I mainly hold two camps accountable for my admiration of this film. Being a child of the eighties, the first being Josie and the Pussycats and Jem and the Holograms. Both centered around the adventures of girl bands and all the shenanigans they would get into along with the antics of the more peripheral characters of their extended entourages of managers, manager’s sisters, dance choreographers and love interests; although, I much preferred Jem for the better hair, bigger gear, and fact that they had lasers. It was little wonder I joined and toured in a band myself for several years. So when I entered adulthood and discovered more, ahem, adult type films, eventually it’d come to pass that I’d discover Mr. Meyer’s oeuvre and get immersed in it. Which brings me to my film of the day, ladies and gentlemen, BEYOND THE VALLEY OF THE DOLLS.
All outside publicity and scandal aside from this flick, the story is a continuation of where Jacqueline Susann’s story left off. Sort of. Kinda. Oh, all right, it had little or nothing to do with anything in the initial book or film aside from the title and vague cautionary tale about stardom and overindulgence. The thing is, if you never hear about Courtney Love bleat on about the book, you can watch this movie and not feel out of the loop. But despite the horror of the Sharon Tate murder casting a dark cloud over the VOTD ‘franchise’ then you’ll see that the film has very little in common with the original film or book. It really does stand on its own and is perhaps one of Mr. Meyer’s best known films to date, alongside FASTER PUSSYCAT, KILL, KILL! You may want to note that Roger Ebert did the screenplay and worked on the story with Mr. Meyers, which gets a ‘thumbs up” from me. (My editor can choose to keep or kill that last pun).
The story centers around three women in a rock band, The Kelly Affair (which is also a song by Be Your Own Pet) where the trio Kelly MacNamara (Dolly Read), Casey Anderson (Cynthia Myers), and Petronella “Pet” Danforth (Marcia McBroom) is accompanied by their manager (and Kelly’s boyfriend) Harris Allsworth (David Gurian). They all head down to LA to make it big and upon their arrival change the name of the band to The Carrie Nations after playing a crazy party. It’s interesting to note that in the party scene, real life hippie band Strawberry Alarm Clock played, too. When the band gets involved with their new manager ‘Z-Man’ that’s when everything goes to hell in the proverbial hand basket. The girls drift apart and start having crazy affairs and hijinks and pretty much guarantee their band isn’t ever going to tour with The Stones. The weird and bizarre affairs and relationships that follow pretty much left me in mind of how I felt when Josie and the Pussycats stopped touring the world and decided to go to outer space. It was the feeling of, ‘Wow, that shit just happened”. Things get bizarre and this is a special brand of weird that I’ll put to Mr.Ebert’s writing touch. Usually when things have gotten weird in Meyer’s films they seem just kind of misogynistic. Here the events just spiral out of control, and it’s not even down to chemical dependency, which was a major overtone of the first VOTD.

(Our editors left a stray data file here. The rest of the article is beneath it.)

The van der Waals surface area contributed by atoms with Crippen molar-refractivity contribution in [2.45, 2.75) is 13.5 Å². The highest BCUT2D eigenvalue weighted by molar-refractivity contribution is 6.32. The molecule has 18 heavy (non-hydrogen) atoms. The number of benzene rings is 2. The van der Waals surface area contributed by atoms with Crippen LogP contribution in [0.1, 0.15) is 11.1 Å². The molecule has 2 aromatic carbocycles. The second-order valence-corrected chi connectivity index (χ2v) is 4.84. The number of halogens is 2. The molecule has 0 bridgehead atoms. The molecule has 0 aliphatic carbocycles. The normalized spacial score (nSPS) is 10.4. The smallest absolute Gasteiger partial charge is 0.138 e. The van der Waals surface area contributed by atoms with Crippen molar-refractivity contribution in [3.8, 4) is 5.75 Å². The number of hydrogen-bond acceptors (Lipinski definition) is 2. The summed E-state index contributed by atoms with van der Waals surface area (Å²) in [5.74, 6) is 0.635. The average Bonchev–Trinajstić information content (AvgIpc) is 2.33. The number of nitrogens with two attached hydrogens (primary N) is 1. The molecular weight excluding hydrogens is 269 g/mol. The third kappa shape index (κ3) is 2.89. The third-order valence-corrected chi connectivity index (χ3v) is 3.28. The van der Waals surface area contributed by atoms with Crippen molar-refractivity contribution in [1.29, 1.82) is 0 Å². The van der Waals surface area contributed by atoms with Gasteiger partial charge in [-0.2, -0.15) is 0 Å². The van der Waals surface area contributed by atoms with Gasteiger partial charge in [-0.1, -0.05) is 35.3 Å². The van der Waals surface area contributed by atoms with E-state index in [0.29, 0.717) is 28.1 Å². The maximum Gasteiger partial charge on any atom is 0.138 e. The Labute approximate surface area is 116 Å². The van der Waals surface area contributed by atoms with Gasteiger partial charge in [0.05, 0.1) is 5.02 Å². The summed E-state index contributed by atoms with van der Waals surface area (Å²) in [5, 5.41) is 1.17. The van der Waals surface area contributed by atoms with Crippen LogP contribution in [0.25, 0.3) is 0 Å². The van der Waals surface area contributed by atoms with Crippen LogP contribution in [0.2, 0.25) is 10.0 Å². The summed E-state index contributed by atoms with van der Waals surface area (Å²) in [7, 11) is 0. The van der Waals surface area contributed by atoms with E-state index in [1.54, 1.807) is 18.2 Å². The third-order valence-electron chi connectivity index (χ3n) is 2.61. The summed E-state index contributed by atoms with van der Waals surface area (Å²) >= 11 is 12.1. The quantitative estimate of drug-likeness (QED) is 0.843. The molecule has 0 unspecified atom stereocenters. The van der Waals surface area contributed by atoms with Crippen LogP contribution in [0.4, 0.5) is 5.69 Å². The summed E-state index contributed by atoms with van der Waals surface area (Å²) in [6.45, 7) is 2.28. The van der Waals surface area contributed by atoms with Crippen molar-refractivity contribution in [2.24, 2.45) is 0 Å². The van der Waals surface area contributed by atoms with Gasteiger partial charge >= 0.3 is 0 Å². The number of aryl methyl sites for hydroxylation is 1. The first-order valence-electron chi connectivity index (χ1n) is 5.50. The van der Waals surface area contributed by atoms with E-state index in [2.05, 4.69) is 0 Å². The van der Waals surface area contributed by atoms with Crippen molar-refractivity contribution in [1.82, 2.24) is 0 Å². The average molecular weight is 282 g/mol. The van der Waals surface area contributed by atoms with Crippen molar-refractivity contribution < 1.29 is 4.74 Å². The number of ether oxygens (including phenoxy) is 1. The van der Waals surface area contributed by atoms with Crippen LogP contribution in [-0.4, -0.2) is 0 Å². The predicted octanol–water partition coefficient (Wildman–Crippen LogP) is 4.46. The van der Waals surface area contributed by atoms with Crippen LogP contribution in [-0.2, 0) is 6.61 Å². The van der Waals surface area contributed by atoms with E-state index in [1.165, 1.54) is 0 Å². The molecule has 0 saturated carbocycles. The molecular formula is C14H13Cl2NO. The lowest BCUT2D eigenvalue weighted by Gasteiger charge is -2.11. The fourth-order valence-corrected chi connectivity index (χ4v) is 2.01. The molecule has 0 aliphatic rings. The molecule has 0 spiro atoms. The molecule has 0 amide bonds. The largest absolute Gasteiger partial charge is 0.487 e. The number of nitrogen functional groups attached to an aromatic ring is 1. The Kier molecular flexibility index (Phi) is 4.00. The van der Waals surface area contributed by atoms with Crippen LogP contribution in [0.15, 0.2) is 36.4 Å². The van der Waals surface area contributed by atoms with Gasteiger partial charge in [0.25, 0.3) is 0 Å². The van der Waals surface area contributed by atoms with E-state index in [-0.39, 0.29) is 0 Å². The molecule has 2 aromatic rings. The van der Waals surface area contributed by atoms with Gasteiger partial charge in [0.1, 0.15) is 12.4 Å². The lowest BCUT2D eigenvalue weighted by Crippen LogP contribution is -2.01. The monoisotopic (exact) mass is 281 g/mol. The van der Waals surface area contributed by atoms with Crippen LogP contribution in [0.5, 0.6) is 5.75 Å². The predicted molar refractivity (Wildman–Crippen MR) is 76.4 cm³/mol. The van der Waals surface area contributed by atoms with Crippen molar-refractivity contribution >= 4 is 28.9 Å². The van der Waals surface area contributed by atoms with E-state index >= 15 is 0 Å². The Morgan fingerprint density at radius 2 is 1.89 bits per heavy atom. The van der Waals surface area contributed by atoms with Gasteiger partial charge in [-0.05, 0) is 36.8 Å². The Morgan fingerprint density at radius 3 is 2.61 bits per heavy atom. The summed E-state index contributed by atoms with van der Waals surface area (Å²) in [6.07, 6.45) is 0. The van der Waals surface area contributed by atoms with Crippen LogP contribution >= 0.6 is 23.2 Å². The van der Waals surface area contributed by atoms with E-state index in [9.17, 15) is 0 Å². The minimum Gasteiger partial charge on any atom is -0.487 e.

Having toured both in a band and a burlesque troupe, some of the events aren’t so farfetched. But I can tell you, that maybe it’s the company I was keeping or just that we stayed in Motel 6’s a lot, but we never had nearly as an attractive orgies. Do yourself a favor and check this one out. It’s one of my two favorite Russ Meyer flicks to watch and what I use to introduce people to his work. Consider this my introduction for you to this gentleman if you’re not yet acquainted.
Hugs and Hisses,
Little Miss Risk
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